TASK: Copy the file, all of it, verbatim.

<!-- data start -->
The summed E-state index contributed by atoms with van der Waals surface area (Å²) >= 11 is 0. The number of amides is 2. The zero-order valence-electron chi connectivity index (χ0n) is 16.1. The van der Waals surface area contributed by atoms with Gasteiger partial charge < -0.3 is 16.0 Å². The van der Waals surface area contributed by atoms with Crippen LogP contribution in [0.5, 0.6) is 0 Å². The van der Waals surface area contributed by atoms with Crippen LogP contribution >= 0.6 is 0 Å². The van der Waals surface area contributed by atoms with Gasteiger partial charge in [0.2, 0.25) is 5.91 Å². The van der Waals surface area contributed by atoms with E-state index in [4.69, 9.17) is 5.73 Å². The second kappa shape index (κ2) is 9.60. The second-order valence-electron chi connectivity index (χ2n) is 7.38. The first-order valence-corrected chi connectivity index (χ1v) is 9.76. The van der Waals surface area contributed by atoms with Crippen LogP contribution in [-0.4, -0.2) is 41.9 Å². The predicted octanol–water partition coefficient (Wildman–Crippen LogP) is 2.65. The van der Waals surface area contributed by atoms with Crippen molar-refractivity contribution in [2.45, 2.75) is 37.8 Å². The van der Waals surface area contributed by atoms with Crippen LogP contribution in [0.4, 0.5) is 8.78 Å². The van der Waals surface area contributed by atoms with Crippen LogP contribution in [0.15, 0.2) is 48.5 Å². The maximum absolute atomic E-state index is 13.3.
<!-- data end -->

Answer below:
The summed E-state index contributed by atoms with van der Waals surface area (Å²) >= 11 is 0. The number of amides is 2. The zero-order valence-electron chi connectivity index (χ0n) is 16.1. The van der Waals surface area contributed by atoms with Gasteiger partial charge < -0.3 is 16.0 Å². The van der Waals surface area contributed by atoms with Crippen LogP contribution in [0.5, 0.6) is 0 Å². The van der Waals surface area contributed by atoms with Crippen LogP contribution >= 0.6 is 0 Å². The van der Waals surface area contributed by atoms with Gasteiger partial charge in [0.2, 0.25) is 5.91 Å². The van der Waals surface area contributed by atoms with E-state index in [4.69, 9.17) is 5.73 Å². The second kappa shape index (κ2) is 9.60. The second-order valence-electron chi connectivity index (χ2n) is 7.38. The first-order valence-corrected chi connectivity index (χ1v) is 9.76. The van der Waals surface area contributed by atoms with Crippen LogP contribution in [-0.4, -0.2) is 41.9 Å². The predicted octanol–water partition coefficient (Wildman–Crippen LogP) is 2.65. The van der Waals surface area contributed by atoms with Crippen molar-refractivity contribution in [2.45, 2.75) is 37.8 Å². The van der Waals surface area contributed by atoms with Crippen LogP contribution in [0.4, 0.5) is 8.78 Å². The van der Waals surface area contributed by atoms with Crippen LogP contribution in [0.15, 0.2) is 48.5 Å². The maximum absolute atomic E-state index is 13.3.